Stein's presentation was titled something like: "Genomic Voyeurism". He had spent the previous week (just one week!) whipping up a little website called the James Watson Genome Browser. Stein matched Watson's genome, which was made public on May 31, to the reference genome from the Human Genome Project. He also input data from the Human HapMap Project, which indicates the position of common polymorphisms in the human genome, and OMIM associations that list so common genomic variants associated with disease risk.
The result is a Genotype Viewer that lets you scan Watson's sequence to see where his genome differs from the "reference" sequence, as well as to view some genes and potential disease associations. As Stein introduced the Browser, he made the point that this is almost entirely an academic scan, not a clinical one - at nearly 80, Watson has pretty much had happen whatever's gonna happen to him. That is, whatever risks he might have, he's clearly beat the odds.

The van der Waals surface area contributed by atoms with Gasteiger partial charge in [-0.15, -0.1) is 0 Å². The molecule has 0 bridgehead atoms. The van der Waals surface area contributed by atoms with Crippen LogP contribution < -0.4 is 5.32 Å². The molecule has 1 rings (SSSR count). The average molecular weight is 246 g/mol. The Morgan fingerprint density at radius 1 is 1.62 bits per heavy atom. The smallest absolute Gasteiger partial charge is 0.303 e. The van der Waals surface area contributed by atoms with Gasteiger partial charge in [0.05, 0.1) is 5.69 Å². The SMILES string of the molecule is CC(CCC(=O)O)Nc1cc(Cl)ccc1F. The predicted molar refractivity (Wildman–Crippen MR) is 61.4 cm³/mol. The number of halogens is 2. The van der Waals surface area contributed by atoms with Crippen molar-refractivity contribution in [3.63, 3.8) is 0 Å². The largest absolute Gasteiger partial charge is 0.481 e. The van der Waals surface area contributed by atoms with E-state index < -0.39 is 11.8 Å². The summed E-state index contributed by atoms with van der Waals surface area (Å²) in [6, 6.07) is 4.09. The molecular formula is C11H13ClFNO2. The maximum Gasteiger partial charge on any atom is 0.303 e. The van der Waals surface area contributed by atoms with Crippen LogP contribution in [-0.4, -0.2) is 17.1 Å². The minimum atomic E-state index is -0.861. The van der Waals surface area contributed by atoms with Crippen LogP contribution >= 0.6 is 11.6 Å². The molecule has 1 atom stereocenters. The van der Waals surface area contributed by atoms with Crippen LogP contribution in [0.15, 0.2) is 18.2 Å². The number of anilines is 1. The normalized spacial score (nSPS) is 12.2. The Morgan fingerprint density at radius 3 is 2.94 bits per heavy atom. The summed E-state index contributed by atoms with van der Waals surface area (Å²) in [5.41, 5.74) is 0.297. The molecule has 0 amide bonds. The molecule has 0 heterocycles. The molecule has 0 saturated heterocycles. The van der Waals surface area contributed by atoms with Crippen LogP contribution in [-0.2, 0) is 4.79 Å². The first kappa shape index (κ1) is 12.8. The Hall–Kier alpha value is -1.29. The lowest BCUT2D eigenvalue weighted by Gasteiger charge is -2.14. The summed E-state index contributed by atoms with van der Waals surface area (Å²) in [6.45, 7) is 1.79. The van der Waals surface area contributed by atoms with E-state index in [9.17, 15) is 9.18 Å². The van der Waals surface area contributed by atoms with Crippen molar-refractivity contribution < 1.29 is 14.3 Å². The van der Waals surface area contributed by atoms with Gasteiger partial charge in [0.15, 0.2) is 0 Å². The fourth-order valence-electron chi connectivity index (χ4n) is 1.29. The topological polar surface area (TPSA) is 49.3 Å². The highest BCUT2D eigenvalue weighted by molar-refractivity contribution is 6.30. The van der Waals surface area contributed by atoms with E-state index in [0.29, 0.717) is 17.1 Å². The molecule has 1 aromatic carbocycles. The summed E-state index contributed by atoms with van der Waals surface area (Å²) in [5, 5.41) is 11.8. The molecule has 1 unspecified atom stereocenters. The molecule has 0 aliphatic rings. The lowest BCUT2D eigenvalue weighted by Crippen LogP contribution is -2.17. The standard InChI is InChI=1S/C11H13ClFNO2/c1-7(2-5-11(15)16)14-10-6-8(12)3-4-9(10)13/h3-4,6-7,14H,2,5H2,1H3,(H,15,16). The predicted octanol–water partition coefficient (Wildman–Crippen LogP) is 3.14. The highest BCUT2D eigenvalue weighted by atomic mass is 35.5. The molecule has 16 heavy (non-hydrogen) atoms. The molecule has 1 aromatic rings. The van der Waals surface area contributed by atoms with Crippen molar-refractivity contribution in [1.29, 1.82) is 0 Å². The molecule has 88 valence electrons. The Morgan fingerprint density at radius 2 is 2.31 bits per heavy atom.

The browser is not an easy thing to navigate - most of the information in it is over my head, and scanning page by page or mousing over the popups, it's a bit difficult to make sense of what exactly the genome is telling you. But there's a nifty search function that lets you, say, enter a gene with a known association (Stein suggests trying "HTR2A") and seeing whether Watson has said gene.
What's amazing about this is that 1) Stein did this in a week and that 2) it's the first time I've seen a hint at what information lies inside a genome on a practical level. As I say, it's a mite impenetrable for the non-geneticist, but it does open the window onto all of our genetic futures.
[Duncan Hull has a thorough play by play of Stein's talk here.]